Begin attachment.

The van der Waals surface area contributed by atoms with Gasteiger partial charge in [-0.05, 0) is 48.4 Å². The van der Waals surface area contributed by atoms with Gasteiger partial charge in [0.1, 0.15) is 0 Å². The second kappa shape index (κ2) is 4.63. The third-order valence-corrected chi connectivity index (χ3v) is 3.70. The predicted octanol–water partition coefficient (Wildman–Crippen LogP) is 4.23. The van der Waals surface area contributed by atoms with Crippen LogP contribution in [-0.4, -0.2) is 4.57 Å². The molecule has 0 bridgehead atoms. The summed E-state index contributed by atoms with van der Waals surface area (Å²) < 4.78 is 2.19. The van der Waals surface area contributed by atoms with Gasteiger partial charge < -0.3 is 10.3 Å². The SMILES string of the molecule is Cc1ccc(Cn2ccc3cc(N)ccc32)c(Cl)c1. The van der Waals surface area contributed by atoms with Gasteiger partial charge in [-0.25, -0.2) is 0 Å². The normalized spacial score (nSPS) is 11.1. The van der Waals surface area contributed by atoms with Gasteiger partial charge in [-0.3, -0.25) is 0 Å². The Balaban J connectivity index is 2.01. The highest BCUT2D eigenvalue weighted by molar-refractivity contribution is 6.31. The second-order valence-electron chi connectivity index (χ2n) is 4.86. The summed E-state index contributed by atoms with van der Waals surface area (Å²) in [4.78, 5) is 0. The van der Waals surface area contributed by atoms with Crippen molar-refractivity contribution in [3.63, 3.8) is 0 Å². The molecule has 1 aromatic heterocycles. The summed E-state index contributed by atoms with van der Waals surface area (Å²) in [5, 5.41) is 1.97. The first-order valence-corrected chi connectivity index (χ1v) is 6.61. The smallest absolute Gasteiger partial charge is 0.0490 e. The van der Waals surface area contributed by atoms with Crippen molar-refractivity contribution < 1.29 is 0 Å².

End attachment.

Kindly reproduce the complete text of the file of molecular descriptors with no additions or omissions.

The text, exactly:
The van der Waals surface area contributed by atoms with Gasteiger partial charge in [-0.05, 0) is 48.4 Å². The van der Waals surface area contributed by atoms with Gasteiger partial charge in [0.1, 0.15) is 0 Å². The second kappa shape index (κ2) is 4.63. The third-order valence-corrected chi connectivity index (χ3v) is 3.70. The predicted octanol–water partition coefficient (Wildman–Crippen LogP) is 4.23. The van der Waals surface area contributed by atoms with Crippen LogP contribution in [-0.4, -0.2) is 4.57 Å². The molecule has 0 bridgehead atoms. The summed E-state index contributed by atoms with van der Waals surface area (Å²) < 4.78 is 2.19. The van der Waals surface area contributed by atoms with Gasteiger partial charge < -0.3 is 10.3 Å². The SMILES string of the molecule is Cc1ccc(Cn2ccc3cc(N)ccc32)c(Cl)c1. The van der Waals surface area contributed by atoms with Gasteiger partial charge in [-0.25, -0.2) is 0 Å². The normalized spacial score (nSPS) is 11.1. The van der Waals surface area contributed by atoms with Gasteiger partial charge in [-0.3, -0.25) is 0 Å². The Balaban J connectivity index is 2.01. The highest BCUT2D eigenvalue weighted by molar-refractivity contribution is 6.31. The second-order valence-electron chi connectivity index (χ2n) is 4.86. The summed E-state index contributed by atoms with van der Waals surface area (Å²) in [4.78, 5) is 0. The van der Waals surface area contributed by atoms with Crippen molar-refractivity contribution in [3.63, 3.8) is 0 Å². The molecule has 1 aromatic heterocycles. The summed E-state index contributed by atoms with van der Waals surface area (Å²) in [5, 5.41) is 1.97. The first-order valence-corrected chi connectivity index (χ1v) is 6.61. The smallest absolute Gasteiger partial charge is 0.0490 e. The van der Waals surface area contributed by atoms with Crippen molar-refractivity contribution < 1.29 is 0 Å².